Ubud Monkey Forest, or the original name : Mandala Wisata Wena Wana is a nature preserve inhabitant by several groups of monkeys. Ubud Monkey Forest is one of the famous tourist spot in Padangtegal village, Ubud.
Ubud Monkey Forest is one of the must see tourist attraction because it is so iconic and represents Ubud in generally.
The heavily forested and hilly Ubud Monkey Forest covers approximately a tenth of a square kilometer 27 acres) and contains at least 115 different species of trees. A deep ravine runs through the park grounds, at the bottom of which flows a rocky stream. Trails allow visitors access to many parts of the park, including the ravine and stream.
The Monkey Forest grounds are home to three Hindu temples, all apparently constructed around 1350.
Pura Dalem Agung Padangtegal, Pura Beji and Pura Prajapati
The temple, also known as the Temple of Death is used to worship the Hyang Widhi a personification of the God Shiva. According to the Pura Purana (a holy book made from palm tree leaves as a historical document of the temple), temples in The Sacred Monkey Forest Sanctuary (Monkey Forest Ubud) area are built around the middle of the 14th century. When the kingdoms in Bali were ruled by Dynasty of Pejeng or can also be said about the beginning of Gelgel Dynasty..
There are three temples inside the forest:
- The Pura Dalem Agung Padangtegal (“Padangtegal Great Temple of Death”), also known as the Main Temple, lies in the southwestern part of the park. The temple is used for worshiping the god Hyang Widhi in personification of Shiva, the Recycler or Transformer.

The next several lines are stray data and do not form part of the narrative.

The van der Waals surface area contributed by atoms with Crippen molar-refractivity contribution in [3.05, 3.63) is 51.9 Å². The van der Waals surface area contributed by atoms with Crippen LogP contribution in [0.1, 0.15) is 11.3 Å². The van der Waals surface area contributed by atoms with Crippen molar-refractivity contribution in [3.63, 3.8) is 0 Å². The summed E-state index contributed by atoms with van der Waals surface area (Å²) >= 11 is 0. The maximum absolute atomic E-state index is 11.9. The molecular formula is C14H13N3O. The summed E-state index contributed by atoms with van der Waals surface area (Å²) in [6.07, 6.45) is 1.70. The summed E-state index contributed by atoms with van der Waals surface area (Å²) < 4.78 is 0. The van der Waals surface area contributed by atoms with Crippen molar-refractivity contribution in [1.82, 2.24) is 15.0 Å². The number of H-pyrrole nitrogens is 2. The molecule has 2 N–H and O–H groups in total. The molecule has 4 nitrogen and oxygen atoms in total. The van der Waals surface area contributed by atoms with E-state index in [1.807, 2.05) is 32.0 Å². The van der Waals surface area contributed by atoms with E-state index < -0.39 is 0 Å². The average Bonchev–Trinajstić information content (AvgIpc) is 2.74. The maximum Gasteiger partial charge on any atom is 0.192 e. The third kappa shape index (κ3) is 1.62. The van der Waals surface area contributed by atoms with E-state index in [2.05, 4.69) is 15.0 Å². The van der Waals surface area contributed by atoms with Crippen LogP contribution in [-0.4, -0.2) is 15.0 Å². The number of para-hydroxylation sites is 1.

- The Pura Beji, or Beji Temple, in the northwestern part of the park, is used for the worship of Hyang Widhi in personification of the goddess Gangga. A “Holy Spring” bathing temple, it is a place of spiritual and physical cleansing and purification prior to religious ceremonies.
- The Pura Prajapati, or Prajapati Temple, located in the northeastern part of the park, is used to worship Hyang Widhi in personification of Prajapati. A cemetery adjacent to this temple receives the bodies of the deceased for temporary burial while they await a mass cremation ceremony, held once every five years.
Getting to Ubud Monkey Forest
To get here, it will take around 50 to 60 minutes from Denpasar, about 22 kilometres. This tourist attraction is one of the places to visit in the Ubud tour itinerary. Whether you are planning to stay here during your holiday, or visiting. The Monkey Forest is worth to consider.
Ubud Monkey Forest is one of the three monkey forests in Bali, the other two are Alas Kedaton and Sangeh.
The Ubud Monkey Forest is included in this tour:
- Kintamani Tour